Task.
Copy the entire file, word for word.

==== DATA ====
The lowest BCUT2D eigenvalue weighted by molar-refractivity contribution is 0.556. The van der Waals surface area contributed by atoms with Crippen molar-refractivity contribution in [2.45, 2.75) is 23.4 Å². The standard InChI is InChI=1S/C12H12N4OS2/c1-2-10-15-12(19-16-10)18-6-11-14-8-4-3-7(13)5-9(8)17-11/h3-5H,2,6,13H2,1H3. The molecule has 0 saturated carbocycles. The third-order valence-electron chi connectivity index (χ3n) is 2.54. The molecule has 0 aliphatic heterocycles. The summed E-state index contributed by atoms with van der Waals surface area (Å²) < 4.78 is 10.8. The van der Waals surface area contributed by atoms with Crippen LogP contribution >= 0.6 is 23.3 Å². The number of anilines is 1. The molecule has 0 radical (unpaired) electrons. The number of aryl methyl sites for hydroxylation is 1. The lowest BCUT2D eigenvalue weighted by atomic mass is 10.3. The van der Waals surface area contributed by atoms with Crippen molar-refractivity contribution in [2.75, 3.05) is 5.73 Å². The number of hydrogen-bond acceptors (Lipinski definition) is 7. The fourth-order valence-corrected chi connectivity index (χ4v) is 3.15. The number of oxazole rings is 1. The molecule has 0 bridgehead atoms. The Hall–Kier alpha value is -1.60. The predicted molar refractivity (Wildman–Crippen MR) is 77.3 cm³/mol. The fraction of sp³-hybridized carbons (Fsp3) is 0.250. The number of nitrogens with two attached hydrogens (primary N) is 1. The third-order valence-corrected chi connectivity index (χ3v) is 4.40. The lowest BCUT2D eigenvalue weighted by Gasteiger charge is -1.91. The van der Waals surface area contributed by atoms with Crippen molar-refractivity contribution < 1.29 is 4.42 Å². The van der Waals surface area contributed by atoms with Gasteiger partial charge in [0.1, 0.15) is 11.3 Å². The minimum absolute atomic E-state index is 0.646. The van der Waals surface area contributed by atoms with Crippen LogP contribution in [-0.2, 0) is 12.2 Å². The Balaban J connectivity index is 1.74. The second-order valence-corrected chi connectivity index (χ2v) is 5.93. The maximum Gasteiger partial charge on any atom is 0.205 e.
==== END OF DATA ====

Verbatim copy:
The lowest BCUT2D eigenvalue weighted by molar-refractivity contribution is 0.556. The van der Waals surface area contributed by atoms with Crippen molar-refractivity contribution in [2.45, 2.75) is 23.4 Å². The standard InChI is InChI=1S/C12H12N4OS2/c1-2-10-15-12(19-16-10)18-6-11-14-8-4-3-7(13)5-9(8)17-11/h3-5H,2,6,13H2,1H3. The molecule has 0 saturated carbocycles. The third-order valence-electron chi connectivity index (χ3n) is 2.54. The molecule has 0 aliphatic heterocycles. The summed E-state index contributed by atoms with van der Waals surface area (Å²) < 4.78 is 10.8. The van der Waals surface area contributed by atoms with Crippen LogP contribution >= 0.6 is 23.3 Å². The number of anilines is 1. The molecule has 0 radical (unpaired) electrons. The number of aryl methyl sites for hydroxylation is 1. The lowest BCUT2D eigenvalue weighted by atomic mass is 10.3. The van der Waals surface area contributed by atoms with Crippen molar-refractivity contribution in [2.75, 3.05) is 5.73 Å². The number of hydrogen-bond acceptors (Lipinski definition) is 7. The fourth-order valence-corrected chi connectivity index (χ4v) is 3.15. The number of oxazole rings is 1. The molecule has 0 bridgehead atoms. The Hall–Kier alpha value is -1.60. The predicted molar refractivity (Wildman–Crippen MR) is 77.3 cm³/mol. The fraction of sp³-hybridized carbons (Fsp3) is 0.250. The number of nitrogens with two attached hydrogens (primary N) is 1. The third-order valence-corrected chi connectivity index (χ3v) is 4.40. The lowest BCUT2D eigenvalue weighted by Gasteiger charge is -1.91. The van der Waals surface area contributed by atoms with Crippen molar-refractivity contribution < 1.29 is 4.42 Å². The van der Waals surface area contributed by atoms with Gasteiger partial charge in [0.1, 0.15) is 11.3 Å². The minimum absolute atomic E-state index is 0.646. The van der Waals surface area contributed by atoms with Crippen LogP contribution in [-0.2, 0) is 12.2 Å². The Balaban J connectivity index is 1.74. The second-order valence-corrected chi connectivity index (χ2v) is 5.93. The maximum Gasteiger partial charge on any atom is 0.205 e.